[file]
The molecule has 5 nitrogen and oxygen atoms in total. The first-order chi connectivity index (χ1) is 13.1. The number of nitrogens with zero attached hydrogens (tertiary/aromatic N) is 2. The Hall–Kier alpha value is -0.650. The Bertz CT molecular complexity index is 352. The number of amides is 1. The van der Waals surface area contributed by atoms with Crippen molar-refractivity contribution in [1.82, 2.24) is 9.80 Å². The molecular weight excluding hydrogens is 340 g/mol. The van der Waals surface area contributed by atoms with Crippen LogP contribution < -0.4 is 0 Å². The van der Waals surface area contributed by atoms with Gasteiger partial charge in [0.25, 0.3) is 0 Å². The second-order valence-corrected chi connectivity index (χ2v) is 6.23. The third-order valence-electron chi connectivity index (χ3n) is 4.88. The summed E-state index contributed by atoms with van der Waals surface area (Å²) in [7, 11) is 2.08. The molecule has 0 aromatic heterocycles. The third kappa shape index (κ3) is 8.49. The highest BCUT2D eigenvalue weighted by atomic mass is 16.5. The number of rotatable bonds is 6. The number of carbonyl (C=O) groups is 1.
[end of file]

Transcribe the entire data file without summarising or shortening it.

The molecule has 5 nitrogen and oxygen atoms in total. The first-order chi connectivity index (χ1) is 13.1. The number of nitrogens with zero attached hydrogens (tertiary/aromatic N) is 2. The Hall–Kier alpha value is -0.650. The Bertz CT molecular complexity index is 352. The number of amides is 1. The van der Waals surface area contributed by atoms with Crippen molar-refractivity contribution in [1.82, 2.24) is 9.80 Å². The molecular weight excluding hydrogens is 340 g/mol. The van der Waals surface area contributed by atoms with Crippen LogP contribution < -0.4 is 0 Å². The van der Waals surface area contributed by atoms with Gasteiger partial charge in [0.25, 0.3) is 0 Å². The second-order valence-corrected chi connectivity index (χ2v) is 6.23. The third-order valence-electron chi connectivity index (χ3n) is 4.88. The summed E-state index contributed by atoms with van der Waals surface area (Å²) in [7, 11) is 2.08. The molecule has 0 aromatic heterocycles. The third kappa shape index (κ3) is 8.49. The highest BCUT2D eigenvalue weighted by atomic mass is 16.5. The number of rotatable bonds is 6. The number of carbonyl (C=O) groups is 1.